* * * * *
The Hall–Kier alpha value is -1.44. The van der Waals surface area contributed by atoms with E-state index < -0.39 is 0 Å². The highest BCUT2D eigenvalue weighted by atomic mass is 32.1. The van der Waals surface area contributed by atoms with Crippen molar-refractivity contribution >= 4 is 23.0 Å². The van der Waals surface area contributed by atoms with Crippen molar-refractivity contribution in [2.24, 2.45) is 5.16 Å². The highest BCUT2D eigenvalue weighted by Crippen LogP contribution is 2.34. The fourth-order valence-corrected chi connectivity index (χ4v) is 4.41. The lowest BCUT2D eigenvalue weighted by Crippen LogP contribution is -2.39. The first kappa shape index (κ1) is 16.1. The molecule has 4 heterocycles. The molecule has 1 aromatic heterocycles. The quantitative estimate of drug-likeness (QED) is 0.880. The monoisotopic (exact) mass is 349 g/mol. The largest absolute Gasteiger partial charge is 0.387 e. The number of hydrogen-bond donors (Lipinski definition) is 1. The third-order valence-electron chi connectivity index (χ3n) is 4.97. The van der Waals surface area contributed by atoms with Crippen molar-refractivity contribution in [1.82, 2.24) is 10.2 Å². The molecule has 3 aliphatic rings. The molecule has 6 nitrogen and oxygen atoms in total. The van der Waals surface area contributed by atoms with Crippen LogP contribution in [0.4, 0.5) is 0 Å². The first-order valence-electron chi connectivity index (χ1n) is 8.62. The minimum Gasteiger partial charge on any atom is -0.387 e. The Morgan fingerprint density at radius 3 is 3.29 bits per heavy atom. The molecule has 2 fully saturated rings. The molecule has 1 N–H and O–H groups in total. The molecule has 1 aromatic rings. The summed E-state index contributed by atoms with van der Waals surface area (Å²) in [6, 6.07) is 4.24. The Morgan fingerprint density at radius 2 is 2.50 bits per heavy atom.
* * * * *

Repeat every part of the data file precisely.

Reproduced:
The Hall–Kier alpha value is -1.44. The van der Waals surface area contributed by atoms with E-state index < -0.39 is 0 Å². The highest BCUT2D eigenvalue weighted by atomic mass is 32.1. The van der Waals surface area contributed by atoms with Crippen molar-refractivity contribution >= 4 is 23.0 Å². The van der Waals surface area contributed by atoms with Crippen molar-refractivity contribution in [2.24, 2.45) is 5.16 Å². The highest BCUT2D eigenvalue weighted by Crippen LogP contribution is 2.34. The fourth-order valence-corrected chi connectivity index (χ4v) is 4.41. The lowest BCUT2D eigenvalue weighted by Crippen LogP contribution is -2.39. The first kappa shape index (κ1) is 16.1. The molecule has 4 heterocycles. The molecule has 1 aromatic heterocycles. The quantitative estimate of drug-likeness (QED) is 0.880. The monoisotopic (exact) mass is 349 g/mol. The largest absolute Gasteiger partial charge is 0.387 e. The number of hydrogen-bond donors (Lipinski definition) is 1. The third-order valence-electron chi connectivity index (χ3n) is 4.97. The van der Waals surface area contributed by atoms with Crippen molar-refractivity contribution in [1.82, 2.24) is 10.2 Å². The molecule has 3 aliphatic rings. The molecule has 6 nitrogen and oxygen atoms in total. The van der Waals surface area contributed by atoms with Crippen LogP contribution in [0.4, 0.5) is 0 Å². The first-order valence-electron chi connectivity index (χ1n) is 8.62. The minimum Gasteiger partial charge on any atom is -0.387 e. The Morgan fingerprint density at radius 3 is 3.29 bits per heavy atom. The molecule has 2 fully saturated rings. The molecule has 1 N–H and O–H groups in total. The molecule has 1 aromatic rings. The summed E-state index contributed by atoms with van der Waals surface area (Å²) in [6, 6.07) is 4.24. The Morgan fingerprint density at radius 2 is 2.50 bits per heavy atom.